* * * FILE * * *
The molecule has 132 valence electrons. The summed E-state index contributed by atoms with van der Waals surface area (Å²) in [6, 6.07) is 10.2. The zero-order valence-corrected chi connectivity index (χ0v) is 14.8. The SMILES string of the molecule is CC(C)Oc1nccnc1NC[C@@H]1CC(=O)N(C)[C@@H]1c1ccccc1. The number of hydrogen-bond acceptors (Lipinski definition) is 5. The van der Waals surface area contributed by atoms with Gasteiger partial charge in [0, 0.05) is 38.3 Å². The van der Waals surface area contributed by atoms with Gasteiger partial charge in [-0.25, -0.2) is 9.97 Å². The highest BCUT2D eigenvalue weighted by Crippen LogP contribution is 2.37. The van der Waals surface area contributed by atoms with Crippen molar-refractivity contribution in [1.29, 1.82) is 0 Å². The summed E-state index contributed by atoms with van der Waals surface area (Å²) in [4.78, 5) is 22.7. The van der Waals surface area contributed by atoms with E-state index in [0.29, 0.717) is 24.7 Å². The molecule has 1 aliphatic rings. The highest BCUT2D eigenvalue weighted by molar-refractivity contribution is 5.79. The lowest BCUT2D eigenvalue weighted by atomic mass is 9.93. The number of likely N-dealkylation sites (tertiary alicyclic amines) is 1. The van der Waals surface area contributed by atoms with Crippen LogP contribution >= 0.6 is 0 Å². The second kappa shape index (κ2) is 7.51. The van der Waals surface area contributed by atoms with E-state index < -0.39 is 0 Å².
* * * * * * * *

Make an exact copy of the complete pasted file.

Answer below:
The molecule has 132 valence electrons. The summed E-state index contributed by atoms with van der Waals surface area (Å²) in [6, 6.07) is 10.2. The zero-order valence-corrected chi connectivity index (χ0v) is 14.8. The SMILES string of the molecule is CC(C)Oc1nccnc1NC[C@@H]1CC(=O)N(C)[C@@H]1c1ccccc1. The number of hydrogen-bond acceptors (Lipinski definition) is 5. The van der Waals surface area contributed by atoms with Gasteiger partial charge in [0, 0.05) is 38.3 Å². The van der Waals surface area contributed by atoms with Gasteiger partial charge in [-0.25, -0.2) is 9.97 Å². The highest BCUT2D eigenvalue weighted by Crippen LogP contribution is 2.37. The van der Waals surface area contributed by atoms with Crippen molar-refractivity contribution in [1.29, 1.82) is 0 Å². The summed E-state index contributed by atoms with van der Waals surface area (Å²) in [4.78, 5) is 22.7. The van der Waals surface area contributed by atoms with E-state index in [0.29, 0.717) is 24.7 Å². The molecule has 1 aliphatic rings. The highest BCUT2D eigenvalue weighted by molar-refractivity contribution is 5.79. The lowest BCUT2D eigenvalue weighted by atomic mass is 9.93. The number of likely N-dealkylation sites (tertiary alicyclic amines) is 1. The van der Waals surface area contributed by atoms with Crippen LogP contribution >= 0.6 is 0 Å². The second kappa shape index (κ2) is 7.51. The van der Waals surface area contributed by atoms with E-state index < -0.39 is 0 Å².